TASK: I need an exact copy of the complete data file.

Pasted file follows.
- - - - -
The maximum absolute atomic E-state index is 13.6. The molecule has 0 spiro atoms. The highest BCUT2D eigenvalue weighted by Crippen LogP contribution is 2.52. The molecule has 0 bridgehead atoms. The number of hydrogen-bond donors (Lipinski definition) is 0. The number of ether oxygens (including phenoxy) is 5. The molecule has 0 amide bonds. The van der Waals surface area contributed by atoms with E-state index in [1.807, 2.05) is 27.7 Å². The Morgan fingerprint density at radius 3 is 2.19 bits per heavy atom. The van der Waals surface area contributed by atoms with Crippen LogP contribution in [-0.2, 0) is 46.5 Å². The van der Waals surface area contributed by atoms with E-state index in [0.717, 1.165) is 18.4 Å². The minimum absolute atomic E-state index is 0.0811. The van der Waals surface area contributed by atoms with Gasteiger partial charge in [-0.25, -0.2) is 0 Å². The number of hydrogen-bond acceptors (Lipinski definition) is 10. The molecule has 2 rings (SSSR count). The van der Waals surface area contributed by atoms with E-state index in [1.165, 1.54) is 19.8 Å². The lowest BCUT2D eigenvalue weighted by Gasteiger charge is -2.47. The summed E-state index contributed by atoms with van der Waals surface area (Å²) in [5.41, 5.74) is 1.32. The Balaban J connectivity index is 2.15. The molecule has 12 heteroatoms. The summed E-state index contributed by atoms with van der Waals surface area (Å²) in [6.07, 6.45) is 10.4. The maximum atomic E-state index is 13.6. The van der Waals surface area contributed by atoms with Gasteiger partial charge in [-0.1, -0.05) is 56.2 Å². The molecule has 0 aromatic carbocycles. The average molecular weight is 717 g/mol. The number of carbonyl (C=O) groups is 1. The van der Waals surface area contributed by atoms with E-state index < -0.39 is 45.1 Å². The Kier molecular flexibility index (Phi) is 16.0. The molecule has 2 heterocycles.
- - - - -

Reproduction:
The maximum absolute atomic E-state index is 13.6. The molecule has 0 spiro atoms. The highest BCUT2D eigenvalue weighted by Crippen LogP contribution is 2.52. The molecule has 0 bridgehead atoms. The number of hydrogen-bond donors (Lipinski definition) is 0. The number of ether oxygens (including phenoxy) is 5. The molecule has 0 amide bonds. The van der Waals surface area contributed by atoms with E-state index in [1.807, 2.05) is 27.7 Å². The Morgan fingerprint density at radius 3 is 2.19 bits per heavy atom. The van der Waals surface area contributed by atoms with Crippen LogP contribution in [-0.2, 0) is 46.5 Å². The van der Waals surface area contributed by atoms with E-state index in [0.717, 1.165) is 18.4 Å². The minimum absolute atomic E-state index is 0.0811. The van der Waals surface area contributed by atoms with Gasteiger partial charge in [-0.25, -0.2) is 0 Å². The number of hydrogen-bond acceptors (Lipinski definition) is 10. The molecule has 2 rings (SSSR count). The van der Waals surface area contributed by atoms with E-state index in [1.165, 1.54) is 19.8 Å². The lowest BCUT2D eigenvalue weighted by Gasteiger charge is -2.47. The summed E-state index contributed by atoms with van der Waals surface area (Å²) in [5.41, 5.74) is 1.32. The Balaban J connectivity index is 2.15. The molecule has 12 heteroatoms. The summed E-state index contributed by atoms with van der Waals surface area (Å²) in [6.07, 6.45) is 10.4. The maximum atomic E-state index is 13.6. The van der Waals surface area contributed by atoms with Gasteiger partial charge in [-0.1, -0.05) is 56.2 Å². The molecule has 0 aromatic carbocycles. The average molecular weight is 717 g/mol. The number of carbonyl (C=O) groups is 1. The van der Waals surface area contributed by atoms with E-state index < -0.39 is 45.1 Å². The Kier molecular flexibility index (Phi) is 16.0. The molecule has 2 heterocycles.